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3 Steps to Improving Your Financial Well-Being in the New Year

In Finance
November 25, 2020
3 Steps to Improving Your Financial Well-Being in the New Year

Do you find yourself crossing off each passing date on the calendar with increasing dread as you realize how far you still have to go to meet your savings goals? Did this entire year throw you entirely off your financial game plan?

Well, make room in that boat of yours, because we’re in it with you.

Luckily, there’s no time like the New Year to make meaningful steps towards financial well-being. Follow these three simple tips for a more fiscally-sound future.

#1 Save More Without Spending More

Oftentimes, we spend more money when we earn more money—it’s basic human nature. After all, what’s the point of working hard for that paycheck if you never spend it on anything?

Remember: financial well-being is a marathon, not a sprint. 

Start growing your financial assets by following a few simple saving (rather than spending) tips:

 

  • Live on a fixed budget – Just because your monthly paycheck is growing doesn’t mean your monthly expenses should, too. If you increase your income and expenditure at the same rate, you’ll never amass meaningful savings. Instead, set a fixed budget to live on, and save the rest.

 

 

  • Automated savings deduction – Set up a high-yield savings account that automatically transfers a certain percentage of each paycheck into your savings. You’ll hardly even notice it’s gone, and you’ll definitely be thankful for it when you remember it exists.

 

 

  • Impose a savings threshold before spending – Give yourself a number that you have to reach before spending money on anything big. This way, you’ll know you can afford this big purchase (a car, a vacation, the down payment on a home mortgage) while still having enough in the bank in case of an emergency.

 

The bottom line: Don’t deprive yourself by squirreling absolutely all of your money away for a rainy day but avoid frivolous spending just because you “have the money.” 

#2 Claim Tax Allowances Wisely

Tax season is confusing enough already without all the financial decisions that need to be made. Not only do you have to determine how many allowances you can claim, but you should start considering how many you should claim. 

Remember: the allowances you claim will significantly impact how much and especially when you pay the government.

There are two potential outcomes based on the way you fill out your W-4 and, particularly, Section 5, which asks for the total number of allowances you are claiming:

  • You claim the maximum number of allowances and receive a sizable tax return later on. Getting a large deposit from the government feels great, but this may not be the best decision for you. By deducting more taxes off each paycheck, the government is essentially borrowing your money interest-free.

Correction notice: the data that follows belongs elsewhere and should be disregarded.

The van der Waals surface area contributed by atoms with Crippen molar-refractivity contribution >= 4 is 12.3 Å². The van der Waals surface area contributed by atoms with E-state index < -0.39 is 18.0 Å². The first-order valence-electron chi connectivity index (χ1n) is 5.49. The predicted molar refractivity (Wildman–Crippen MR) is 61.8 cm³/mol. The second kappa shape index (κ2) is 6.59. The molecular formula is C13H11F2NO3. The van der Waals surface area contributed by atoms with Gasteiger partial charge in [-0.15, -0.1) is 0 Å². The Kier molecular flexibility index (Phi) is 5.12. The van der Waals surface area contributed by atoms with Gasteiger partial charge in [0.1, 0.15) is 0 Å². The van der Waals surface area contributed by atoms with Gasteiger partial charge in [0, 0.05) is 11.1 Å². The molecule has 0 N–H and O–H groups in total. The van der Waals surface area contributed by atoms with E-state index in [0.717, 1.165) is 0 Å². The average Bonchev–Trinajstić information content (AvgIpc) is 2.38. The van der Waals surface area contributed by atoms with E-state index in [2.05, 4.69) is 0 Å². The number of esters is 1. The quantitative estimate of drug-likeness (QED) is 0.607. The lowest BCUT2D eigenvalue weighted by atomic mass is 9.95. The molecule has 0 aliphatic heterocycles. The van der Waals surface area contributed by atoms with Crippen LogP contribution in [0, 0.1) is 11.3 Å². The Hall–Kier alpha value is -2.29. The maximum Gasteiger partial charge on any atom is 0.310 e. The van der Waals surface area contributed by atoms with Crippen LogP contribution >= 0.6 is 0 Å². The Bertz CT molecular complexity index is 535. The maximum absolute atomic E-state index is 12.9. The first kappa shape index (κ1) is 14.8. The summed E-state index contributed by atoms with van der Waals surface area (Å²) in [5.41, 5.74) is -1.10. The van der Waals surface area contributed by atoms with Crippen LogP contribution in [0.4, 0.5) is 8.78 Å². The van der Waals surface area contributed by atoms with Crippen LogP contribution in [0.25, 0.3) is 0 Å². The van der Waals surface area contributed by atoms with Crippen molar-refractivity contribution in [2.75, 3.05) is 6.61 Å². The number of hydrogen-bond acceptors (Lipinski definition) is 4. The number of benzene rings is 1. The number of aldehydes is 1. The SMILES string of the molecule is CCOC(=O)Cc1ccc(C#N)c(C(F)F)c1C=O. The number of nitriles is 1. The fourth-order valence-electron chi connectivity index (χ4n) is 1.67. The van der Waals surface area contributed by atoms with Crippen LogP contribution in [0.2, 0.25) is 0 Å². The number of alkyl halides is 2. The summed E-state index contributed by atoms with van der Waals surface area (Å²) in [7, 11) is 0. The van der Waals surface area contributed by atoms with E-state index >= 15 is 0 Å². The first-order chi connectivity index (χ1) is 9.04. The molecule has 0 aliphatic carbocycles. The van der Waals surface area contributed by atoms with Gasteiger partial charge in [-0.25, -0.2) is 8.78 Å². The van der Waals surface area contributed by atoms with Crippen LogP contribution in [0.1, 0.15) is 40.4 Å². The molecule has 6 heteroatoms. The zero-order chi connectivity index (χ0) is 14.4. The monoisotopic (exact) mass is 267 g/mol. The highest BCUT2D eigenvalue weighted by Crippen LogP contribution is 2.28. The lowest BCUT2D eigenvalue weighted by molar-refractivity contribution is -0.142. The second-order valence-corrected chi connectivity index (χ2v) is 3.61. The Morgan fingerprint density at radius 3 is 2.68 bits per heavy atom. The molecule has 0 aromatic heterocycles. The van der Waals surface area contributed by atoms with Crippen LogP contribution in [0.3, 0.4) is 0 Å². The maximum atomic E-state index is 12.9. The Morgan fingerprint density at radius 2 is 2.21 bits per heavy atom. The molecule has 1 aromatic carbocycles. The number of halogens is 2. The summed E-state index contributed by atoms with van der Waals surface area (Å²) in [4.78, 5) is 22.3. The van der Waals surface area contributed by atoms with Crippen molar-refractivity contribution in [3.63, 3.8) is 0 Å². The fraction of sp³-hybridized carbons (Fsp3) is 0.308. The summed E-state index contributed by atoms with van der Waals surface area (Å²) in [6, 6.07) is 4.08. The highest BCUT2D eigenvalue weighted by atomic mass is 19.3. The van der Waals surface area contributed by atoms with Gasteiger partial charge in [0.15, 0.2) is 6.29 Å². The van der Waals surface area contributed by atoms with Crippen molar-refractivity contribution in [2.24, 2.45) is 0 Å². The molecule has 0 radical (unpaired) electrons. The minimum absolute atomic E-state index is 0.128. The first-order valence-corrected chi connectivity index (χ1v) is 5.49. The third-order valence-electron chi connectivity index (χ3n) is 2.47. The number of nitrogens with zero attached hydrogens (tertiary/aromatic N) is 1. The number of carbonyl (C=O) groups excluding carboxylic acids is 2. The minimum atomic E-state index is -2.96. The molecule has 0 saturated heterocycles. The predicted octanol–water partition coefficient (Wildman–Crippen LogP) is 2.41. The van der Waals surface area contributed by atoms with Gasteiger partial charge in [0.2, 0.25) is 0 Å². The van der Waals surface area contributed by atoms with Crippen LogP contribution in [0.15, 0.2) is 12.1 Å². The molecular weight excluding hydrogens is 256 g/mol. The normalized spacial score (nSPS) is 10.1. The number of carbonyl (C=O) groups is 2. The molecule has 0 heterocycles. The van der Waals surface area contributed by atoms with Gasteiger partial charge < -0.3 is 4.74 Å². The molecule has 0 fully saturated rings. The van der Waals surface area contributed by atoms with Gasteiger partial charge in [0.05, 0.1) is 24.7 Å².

• Alternatively, you could claim fewer or no allowances and receive the additional money spread out across each paycheck. On one hand, you’ll have a little extra cash in the bank each month to put towards bills, rent, and necessary expenses, but on the other, you may struggle to pay back such a hefty tax bill come April. 

The bottom line: For most people, the best choice is to withhold as close to the amount you’ll end up owing as possible. You might receive a small return, or owe a menial amount, but you’ll maximize your income each month without overpaying your taxes (because the government should be lending you money, not the other way around). 

#3 Pay Down Debt in a Way That Works for You

When a huge percentage of each monthly paycheck is going towards debt payments, how do you ever save up for anything else? 

Remember: work smarter, not harder” can apply to paying off debt, too.

Create a solid debt plan by choosing the method that works best for you:

 

  • The snowball method – Pay off your debts by starting with the smallest balances first. You’ll make consistent progress towards a debt-free lifestyle by completely freeing yourself from certain debts on a shorter timeline. You will, however, pay slightly more in interest by the time you pay off your largest debts.

 

 

  • The avalanche method – In the exact opposite fashion, pay off your largest debts first. This will save you more money in interest payments over time and you’ll pay off those large debts faster, but it may be disheartening not to see any real progress for the first several months.

 

The bottom line: The avalanche method is the mathematically smarter choice but won’t work if you become discouraged staring at the massive mountain of debt you have to climb. The snowball method, on the other hand, provides regular incentives and builds motivation.

They Call It “Savings” For a Reason

Improving your financial well-being can take time, patience, and years’ worth of savings. But if you limit your spending, capitalize on your tax returns, and focus on paying off debt, you can be on the right track before the New Year even hits.

Remember: Rome wasn’t built in a day—your financial nest egg won’t be, either.